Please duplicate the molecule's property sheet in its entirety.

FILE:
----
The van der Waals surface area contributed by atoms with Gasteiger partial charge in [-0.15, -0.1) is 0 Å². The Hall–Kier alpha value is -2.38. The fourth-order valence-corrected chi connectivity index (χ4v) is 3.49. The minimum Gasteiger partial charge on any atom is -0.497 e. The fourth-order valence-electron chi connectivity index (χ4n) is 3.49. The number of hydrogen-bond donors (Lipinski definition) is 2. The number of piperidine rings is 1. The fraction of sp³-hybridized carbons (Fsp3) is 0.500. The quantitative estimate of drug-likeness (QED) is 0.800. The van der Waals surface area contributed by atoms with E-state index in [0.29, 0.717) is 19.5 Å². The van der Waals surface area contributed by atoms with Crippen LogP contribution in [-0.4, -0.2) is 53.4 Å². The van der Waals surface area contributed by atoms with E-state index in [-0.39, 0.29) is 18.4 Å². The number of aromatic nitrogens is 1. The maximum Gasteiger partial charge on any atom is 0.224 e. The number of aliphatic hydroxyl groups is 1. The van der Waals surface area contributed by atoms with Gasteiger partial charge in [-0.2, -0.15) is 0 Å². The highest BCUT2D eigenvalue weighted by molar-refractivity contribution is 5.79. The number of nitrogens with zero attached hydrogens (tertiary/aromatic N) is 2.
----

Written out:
The van der Waals surface area contributed by atoms with Gasteiger partial charge in [-0.15, -0.1) is 0 Å². The Hall–Kier alpha value is -2.38. The fourth-order valence-corrected chi connectivity index (χ4v) is 3.49. The minimum Gasteiger partial charge on any atom is -0.497 e. The fourth-order valence-electron chi connectivity index (χ4n) is 3.49. The number of hydrogen-bond donors (Lipinski definition) is 2. The number of piperidine rings is 1. The fraction of sp³-hybridized carbons (Fsp3) is 0.500. The quantitative estimate of drug-likeness (QED) is 0.800. The van der Waals surface area contributed by atoms with E-state index in [0.29, 0.717) is 19.5 Å². The van der Waals surface area contributed by atoms with Crippen LogP contribution in [-0.4, -0.2) is 53.4 Å². The van der Waals surface area contributed by atoms with E-state index in [-0.39, 0.29) is 18.4 Å². The number of aromatic nitrogens is 1. The maximum Gasteiger partial charge on any atom is 0.224 e. The number of aliphatic hydroxyl groups is 1. The van der Waals surface area contributed by atoms with Gasteiger partial charge in [-0.2, -0.15) is 0 Å². The highest BCUT2D eigenvalue weighted by molar-refractivity contribution is 5.79. The number of nitrogens with zero attached hydrogens (tertiary/aromatic N) is 2.